Brancaccio: I mean, what does complicate this, right, is that the federal government still prohibits national advertising in this regard. You also have an attorney general, Jeff Sessions, who seems against the liberalization on a nationwide scale. It makes it hard to develop a national strategy at this point.
Sutton-Shearer: Sure. I mean, look, it’s a very complex and challenging industry. It’s really on a state-by-state basis. You’ve got some companies who are building brand equity in states and looking to export their IP to other states and internationally. And that’s going to take some time, but companies like ourselves, we’ve had to build our own ecosystem. We’ve had to build our own media platform, and we see about 20 million video views a month right now with that content, which allows us to help cannabis brands be seen and be heard. But it took time to do that, because you can’t just take a media budget and apply it to Facebook or Google and say, “Hey, you know we want to promote these cannabis brands.” It just doesn’t happen today. But we’re hoping that changes in the future.
Brancaccio: For people who haven’t checked out the PRØHBTD Media website, it does weed-themed shows, among other things.
Sutton-Shearer: Yeah. I mean, at prohbtd.com, which is a consumer-facing site, we have a lot of cannabis-thematic content and lifestyle content, fashion content, street culture. It’s a very youth-orientated site. And some of it is all about weed, and other content is all about learning. There’s also a docu-series style and lifestyle content as well, because what we found after looking at 36,000 hours of viewing time last year — we connected with the Wharton business school and we parsed the data and looked at it — and conclusively, we found that people really are discovering cannabis through culture, not really through the cannabis lifestyle. They want to discover brands through music and entertainment — things like that.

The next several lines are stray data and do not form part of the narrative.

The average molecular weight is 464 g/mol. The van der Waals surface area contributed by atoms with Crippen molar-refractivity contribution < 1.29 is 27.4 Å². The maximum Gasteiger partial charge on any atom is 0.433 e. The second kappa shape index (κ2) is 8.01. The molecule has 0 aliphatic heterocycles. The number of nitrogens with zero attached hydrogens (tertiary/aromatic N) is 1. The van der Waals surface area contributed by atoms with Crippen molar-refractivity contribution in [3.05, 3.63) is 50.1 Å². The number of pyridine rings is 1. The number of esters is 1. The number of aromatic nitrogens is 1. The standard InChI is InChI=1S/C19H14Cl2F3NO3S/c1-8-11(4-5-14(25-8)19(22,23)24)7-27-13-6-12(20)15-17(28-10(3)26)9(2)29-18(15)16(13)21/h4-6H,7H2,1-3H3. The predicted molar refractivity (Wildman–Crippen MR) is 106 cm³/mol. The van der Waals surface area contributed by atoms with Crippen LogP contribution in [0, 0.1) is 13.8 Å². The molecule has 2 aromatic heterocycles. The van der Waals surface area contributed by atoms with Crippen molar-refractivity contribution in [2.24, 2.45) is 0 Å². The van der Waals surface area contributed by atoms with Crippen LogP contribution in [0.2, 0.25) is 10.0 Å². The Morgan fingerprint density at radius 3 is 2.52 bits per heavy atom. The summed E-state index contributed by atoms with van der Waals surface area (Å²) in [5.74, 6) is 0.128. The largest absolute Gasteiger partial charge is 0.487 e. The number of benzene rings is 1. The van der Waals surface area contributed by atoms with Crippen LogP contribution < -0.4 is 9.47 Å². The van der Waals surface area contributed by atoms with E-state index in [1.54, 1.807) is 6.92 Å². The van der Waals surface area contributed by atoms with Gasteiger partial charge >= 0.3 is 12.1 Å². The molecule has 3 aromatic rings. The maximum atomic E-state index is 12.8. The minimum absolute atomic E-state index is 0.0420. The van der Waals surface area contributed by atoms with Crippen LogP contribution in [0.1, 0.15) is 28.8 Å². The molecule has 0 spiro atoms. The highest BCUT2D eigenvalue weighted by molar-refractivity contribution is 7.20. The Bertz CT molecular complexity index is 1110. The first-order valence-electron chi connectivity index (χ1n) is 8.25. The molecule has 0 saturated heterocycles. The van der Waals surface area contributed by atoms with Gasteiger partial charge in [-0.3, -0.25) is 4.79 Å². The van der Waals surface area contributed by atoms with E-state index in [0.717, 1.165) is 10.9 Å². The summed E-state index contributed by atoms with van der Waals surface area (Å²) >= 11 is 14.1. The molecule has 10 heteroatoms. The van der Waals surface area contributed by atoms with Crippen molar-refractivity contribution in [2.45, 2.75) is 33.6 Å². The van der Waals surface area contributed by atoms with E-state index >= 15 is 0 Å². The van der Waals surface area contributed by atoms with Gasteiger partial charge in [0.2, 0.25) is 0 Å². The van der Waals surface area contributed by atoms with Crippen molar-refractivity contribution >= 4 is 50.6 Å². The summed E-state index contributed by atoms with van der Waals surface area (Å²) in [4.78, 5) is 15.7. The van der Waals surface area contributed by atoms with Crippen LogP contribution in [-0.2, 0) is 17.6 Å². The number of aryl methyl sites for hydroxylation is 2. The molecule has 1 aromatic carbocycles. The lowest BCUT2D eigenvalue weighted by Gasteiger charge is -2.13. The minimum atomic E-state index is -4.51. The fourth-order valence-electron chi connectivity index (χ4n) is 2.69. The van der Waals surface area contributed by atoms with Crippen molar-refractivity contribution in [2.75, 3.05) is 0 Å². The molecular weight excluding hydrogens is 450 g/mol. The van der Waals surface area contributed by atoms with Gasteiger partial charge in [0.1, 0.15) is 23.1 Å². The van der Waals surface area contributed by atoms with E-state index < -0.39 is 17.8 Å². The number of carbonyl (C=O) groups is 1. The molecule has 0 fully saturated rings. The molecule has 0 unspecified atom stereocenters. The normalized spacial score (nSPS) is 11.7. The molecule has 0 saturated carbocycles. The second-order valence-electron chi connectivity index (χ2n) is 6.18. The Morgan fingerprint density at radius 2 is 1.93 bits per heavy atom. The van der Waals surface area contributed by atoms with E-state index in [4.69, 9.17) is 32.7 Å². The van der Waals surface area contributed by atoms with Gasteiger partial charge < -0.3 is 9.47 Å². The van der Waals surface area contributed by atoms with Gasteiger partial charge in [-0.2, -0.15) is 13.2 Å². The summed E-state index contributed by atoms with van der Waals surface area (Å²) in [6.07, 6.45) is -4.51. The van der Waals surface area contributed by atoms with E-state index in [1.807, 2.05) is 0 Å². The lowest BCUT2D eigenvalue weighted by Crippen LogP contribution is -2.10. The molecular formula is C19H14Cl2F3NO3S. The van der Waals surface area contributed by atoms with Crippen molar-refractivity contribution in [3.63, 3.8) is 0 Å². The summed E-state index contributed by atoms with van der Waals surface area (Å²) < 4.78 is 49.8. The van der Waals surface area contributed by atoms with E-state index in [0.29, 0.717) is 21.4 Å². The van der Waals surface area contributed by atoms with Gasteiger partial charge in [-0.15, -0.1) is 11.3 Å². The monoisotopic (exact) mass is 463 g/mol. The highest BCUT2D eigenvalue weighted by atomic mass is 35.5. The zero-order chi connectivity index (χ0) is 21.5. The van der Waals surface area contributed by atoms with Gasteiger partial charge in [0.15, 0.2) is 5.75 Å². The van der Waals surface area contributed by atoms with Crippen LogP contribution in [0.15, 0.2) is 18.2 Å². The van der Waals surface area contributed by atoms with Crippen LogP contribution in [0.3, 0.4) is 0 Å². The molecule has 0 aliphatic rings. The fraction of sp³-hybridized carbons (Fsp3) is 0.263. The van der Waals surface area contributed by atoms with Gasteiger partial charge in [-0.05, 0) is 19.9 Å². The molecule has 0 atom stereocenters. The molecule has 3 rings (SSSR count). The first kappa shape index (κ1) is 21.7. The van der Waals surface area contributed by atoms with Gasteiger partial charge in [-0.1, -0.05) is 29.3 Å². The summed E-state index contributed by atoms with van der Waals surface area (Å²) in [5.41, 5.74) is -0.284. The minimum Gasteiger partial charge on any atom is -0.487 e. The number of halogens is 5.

Brancaccio: First it seems weird — prohbtd.com. But when you think about it, right, car guys like me would watch a car channel and consume just about everything we can about cars. And if you have some interest in cannabis, I guess you could come up with this portfolio of content that would interest people like that.
Sutton-Shearer: Sure. I mean, look, people want to look at fashion, they want to look at cannabis, they want to look at food. But the thing is, if you start with cannabis, you’re gonna lose your audience, so you really have to start with things they’re interested in, such as food, right? Or music or whatever it may be, and then integrate cannabis into that conversation.
If you’re a member of your local public radio station, we thank you — because your support helps those stations keep programs like Marketplace on the air. But for Marketplace to continue to grow, we need additional investment from those who care most about what we do: superfans like you.
Your donation — as little as $5 — helps us create more content that matters to you and your community, and to reach more people where they are – whether that’s radio, podcasts or online.
When you contribute directly to Marketplace, you become a partner in that mission: someone who understands that when we all get smarter, everybody wins.